The Man at the Top

General Manager Terry Ryan talks about the fall and rise of the 2006 Twins

Terry Ryan: It's as much about preparing for the future as it is that particular day. I mean, we're getting ready with advance [scouting] work, if we're fortunate enough to qualify for postseason. I'm dealing with Instructional League, our AAA club is in the playoffs right now, and there's a lot of decisions to make about your front office, your scouting department, your minor league department, as we get into October and November. We're preparing for organizational meetings. We're watching what's going on in Detroit and with the White Sox, Oakland, the Yankees, all the teams that are contending. I don't have everything scripted on a day-to-day, hour-to-hour basis. First and foremost, there's no question that I am hoping on a daily basis that things go well leading up to our game at 7:05 every night....

What happens today, yeah, it's big. But if you wind up on the short end, then you regroup and head into Cleveland. We're always looking to win series. And especially on the road. We haven't played great baseball on the road. We're about at .500, finally, but it's been a struggle to get there. We've played well at home. And if we win this game today, it makes tomorrow's game huge, and the next day. But we need to win series right now. We've got a chance to determine our own fate, which is fantastic. Who would have ever thought that back in April and May? We got into a tough spot there, and all of a sudden nothing went right. Now we can decide our own fate in September, and that's what you hope to get to.

CP: About the team's start: You did make a lot of personnel moves in late May/early June, both among position players and starting pitchers, and even in the bullpen—bringing in Dennys Reyes, for example. In retrospect, do you think you guys made bad calls at the start of the season, or do you still think they were the right calls given what you knew at the time?

Courtesy of the Minnesota Twins

Ryan: At the time, those were probably the calls that needed to be made. There were too many other question marks about certain situations. For instance, Dennys Reyes. He was at the World Baseball Classic for most of the month of March. And ultimately it was a blessing in disguise, because we sent him down to Rochester—actually, he accepted assignment, because he had an out in his contract that meant he didn't have to go. Thankfully, he accepted it. We put him in the rotation and had him work on holding runners, and he's been quite good ever since.

So maybe that was a blessing. You never know how those things are going to work out. I can't tell you that I have every answer to putting a team together, but sometimes you get lucky. Dennys Reyes has responded favorably to just about everything he's had come his way. The Batista thing—that certainly wasn't working. But I wouldn't have been able to tell you that Nick Punto would have responded quite as well as he has, either.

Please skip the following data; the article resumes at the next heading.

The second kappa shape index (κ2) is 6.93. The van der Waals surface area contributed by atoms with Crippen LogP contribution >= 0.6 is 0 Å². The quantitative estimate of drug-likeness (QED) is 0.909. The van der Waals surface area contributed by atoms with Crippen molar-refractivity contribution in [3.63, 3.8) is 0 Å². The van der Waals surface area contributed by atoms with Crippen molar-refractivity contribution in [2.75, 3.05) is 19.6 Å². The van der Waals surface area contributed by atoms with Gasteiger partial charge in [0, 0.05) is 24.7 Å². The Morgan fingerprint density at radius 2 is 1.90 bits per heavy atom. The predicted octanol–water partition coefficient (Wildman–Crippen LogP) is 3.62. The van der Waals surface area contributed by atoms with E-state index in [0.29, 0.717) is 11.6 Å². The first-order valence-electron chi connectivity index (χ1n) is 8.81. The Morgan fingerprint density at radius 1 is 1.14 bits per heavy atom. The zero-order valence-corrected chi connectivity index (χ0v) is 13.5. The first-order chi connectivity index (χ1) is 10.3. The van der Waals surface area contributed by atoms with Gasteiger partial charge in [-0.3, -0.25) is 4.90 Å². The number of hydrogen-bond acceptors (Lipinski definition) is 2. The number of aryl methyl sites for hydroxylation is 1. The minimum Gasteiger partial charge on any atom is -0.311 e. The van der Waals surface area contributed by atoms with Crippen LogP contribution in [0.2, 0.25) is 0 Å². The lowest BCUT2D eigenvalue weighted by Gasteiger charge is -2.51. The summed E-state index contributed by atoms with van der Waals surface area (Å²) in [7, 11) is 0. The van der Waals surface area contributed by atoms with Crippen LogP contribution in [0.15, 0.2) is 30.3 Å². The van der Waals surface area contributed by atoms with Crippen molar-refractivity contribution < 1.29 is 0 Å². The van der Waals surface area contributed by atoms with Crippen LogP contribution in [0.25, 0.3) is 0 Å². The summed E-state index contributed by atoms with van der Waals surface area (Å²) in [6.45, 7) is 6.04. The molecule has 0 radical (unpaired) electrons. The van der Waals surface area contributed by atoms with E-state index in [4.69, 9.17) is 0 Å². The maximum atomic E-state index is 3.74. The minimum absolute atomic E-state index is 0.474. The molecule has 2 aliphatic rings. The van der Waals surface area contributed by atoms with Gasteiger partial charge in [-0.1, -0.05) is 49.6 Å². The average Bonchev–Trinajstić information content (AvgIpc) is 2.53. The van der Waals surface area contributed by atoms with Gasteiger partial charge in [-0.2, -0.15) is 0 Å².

There are always question marks at the start of the season. Over the course of the first six weeks or two months, it pretty much crystallizes to the point where you can say, all right, we need to do something here. This is working. We might have to make a trade for that. Every club goes through this. We're not alone.

CP: Have you begun the process of assessing this season and deciding where you'd like to see the team get stronger next year?

Ryan: That's ongoing. I never want to make decisions with an eye just to the present. But no, I'm not too worried about next year's major league team right now. A season is evaluated over 162 games. Back in April and May, I would have told you one thing [about the Twins' needs]. Now I wouldn't tell you the same thing. We'll look at it on the basis of the whole year, instead of half a year or two months. Because you can make a lot of mistakes when you end up evaluating a person or a ballclub over a couple of months instead of a year.

CP: And yet you did exactly that this year. You started slow and then made several changes in a short time...

Ryan: Things weren't working. They weren't working.

CP: Can you take me back through your thinking, and Gardenhire's, about why you started the season with veteran players and journeymen like Tony Batista and Juan Castro in the lineup rather than your youngsters?

Ryan: Well, the Castro situation—we would have liked Bartlett to step up and take that spot, and unfortunately it just didn't seem like he was quite ready. So we sent him back down. Which is all right. I never thought there's anything negative about sending a player back to AAA. He responded when we brought him back up, and it seemed like he was ready to take it on. That was the reason behind that.

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